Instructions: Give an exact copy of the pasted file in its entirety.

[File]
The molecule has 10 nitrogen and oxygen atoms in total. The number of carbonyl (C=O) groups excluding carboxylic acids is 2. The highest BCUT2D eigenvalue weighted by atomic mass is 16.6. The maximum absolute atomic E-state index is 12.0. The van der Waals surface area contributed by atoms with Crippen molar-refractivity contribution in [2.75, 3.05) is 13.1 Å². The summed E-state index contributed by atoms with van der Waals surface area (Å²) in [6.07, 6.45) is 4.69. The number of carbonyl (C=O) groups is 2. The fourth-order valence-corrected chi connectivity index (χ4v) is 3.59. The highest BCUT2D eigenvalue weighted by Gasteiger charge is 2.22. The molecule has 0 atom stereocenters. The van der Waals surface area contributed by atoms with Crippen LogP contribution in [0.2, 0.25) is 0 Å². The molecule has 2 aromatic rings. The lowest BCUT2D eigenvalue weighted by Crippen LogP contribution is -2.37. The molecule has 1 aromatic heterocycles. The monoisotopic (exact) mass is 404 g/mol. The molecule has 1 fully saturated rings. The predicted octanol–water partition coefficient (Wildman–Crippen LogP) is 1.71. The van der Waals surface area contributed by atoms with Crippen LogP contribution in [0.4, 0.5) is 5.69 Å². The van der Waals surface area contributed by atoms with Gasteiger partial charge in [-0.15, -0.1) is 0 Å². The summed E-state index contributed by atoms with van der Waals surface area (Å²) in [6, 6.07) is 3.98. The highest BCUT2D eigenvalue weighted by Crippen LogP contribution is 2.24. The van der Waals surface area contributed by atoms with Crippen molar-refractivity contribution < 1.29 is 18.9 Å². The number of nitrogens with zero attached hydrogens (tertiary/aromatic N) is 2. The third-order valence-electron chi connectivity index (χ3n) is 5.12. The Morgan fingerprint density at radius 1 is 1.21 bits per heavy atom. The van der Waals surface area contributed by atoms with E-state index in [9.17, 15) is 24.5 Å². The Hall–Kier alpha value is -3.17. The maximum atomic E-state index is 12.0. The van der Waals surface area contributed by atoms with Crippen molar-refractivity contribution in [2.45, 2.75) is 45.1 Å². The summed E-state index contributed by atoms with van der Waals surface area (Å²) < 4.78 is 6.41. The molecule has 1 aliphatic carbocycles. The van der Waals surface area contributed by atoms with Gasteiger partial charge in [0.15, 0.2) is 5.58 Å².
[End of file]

The molecule has 10 nitrogen and oxygen atoms in total. The number of carbonyl (C=O) groups excluding carboxylic acids is 2. The highest BCUT2D eigenvalue weighted by atomic mass is 16.6. The maximum absolute atomic E-state index is 12.0. The van der Waals surface area contributed by atoms with Crippen molar-refractivity contribution in [2.75, 3.05) is 13.1 Å². The summed E-state index contributed by atoms with van der Waals surface area (Å²) in [6.07, 6.45) is 4.69. The number of carbonyl (C=O) groups is 2. The fourth-order valence-corrected chi connectivity index (χ4v) is 3.59. The highest BCUT2D eigenvalue weighted by Gasteiger charge is 2.22. The molecule has 0 atom stereocenters. The van der Waals surface area contributed by atoms with Crippen LogP contribution in [0.2, 0.25) is 0 Å². The molecule has 2 aromatic rings. The lowest BCUT2D eigenvalue weighted by Crippen LogP contribution is -2.37. The molecule has 1 aromatic heterocycles. The monoisotopic (exact) mass is 404 g/mol. The molecule has 1 fully saturated rings. The predicted octanol–water partition coefficient (Wildman–Crippen LogP) is 1.71. The van der Waals surface area contributed by atoms with Crippen LogP contribution in [0.4, 0.5) is 5.69 Å². The van der Waals surface area contributed by atoms with Gasteiger partial charge in [-0.15, -0.1) is 0 Å². The summed E-state index contributed by atoms with van der Waals surface area (Å²) in [6, 6.07) is 3.98. The highest BCUT2D eigenvalue weighted by Crippen LogP contribution is 2.24. The van der Waals surface area contributed by atoms with Crippen molar-refractivity contribution < 1.29 is 18.9 Å². The number of nitrogens with zero attached hydrogens (tertiary/aromatic N) is 2. The third-order valence-electron chi connectivity index (χ3n) is 5.12. The Morgan fingerprint density at radius 1 is 1.21 bits per heavy atom. The van der Waals surface area contributed by atoms with E-state index in [9.17, 15) is 24.5 Å². The Hall–Kier alpha value is -3.17. The maximum atomic E-state index is 12.0. The van der Waals surface area contributed by atoms with Crippen molar-refractivity contribution in [2.45, 2.75) is 45.1 Å². The summed E-state index contributed by atoms with van der Waals surface area (Å²) < 4.78 is 6.41. The molecule has 1 aliphatic carbocycles. The van der Waals surface area contributed by atoms with Gasteiger partial charge in [0.15, 0.2) is 5.58 Å².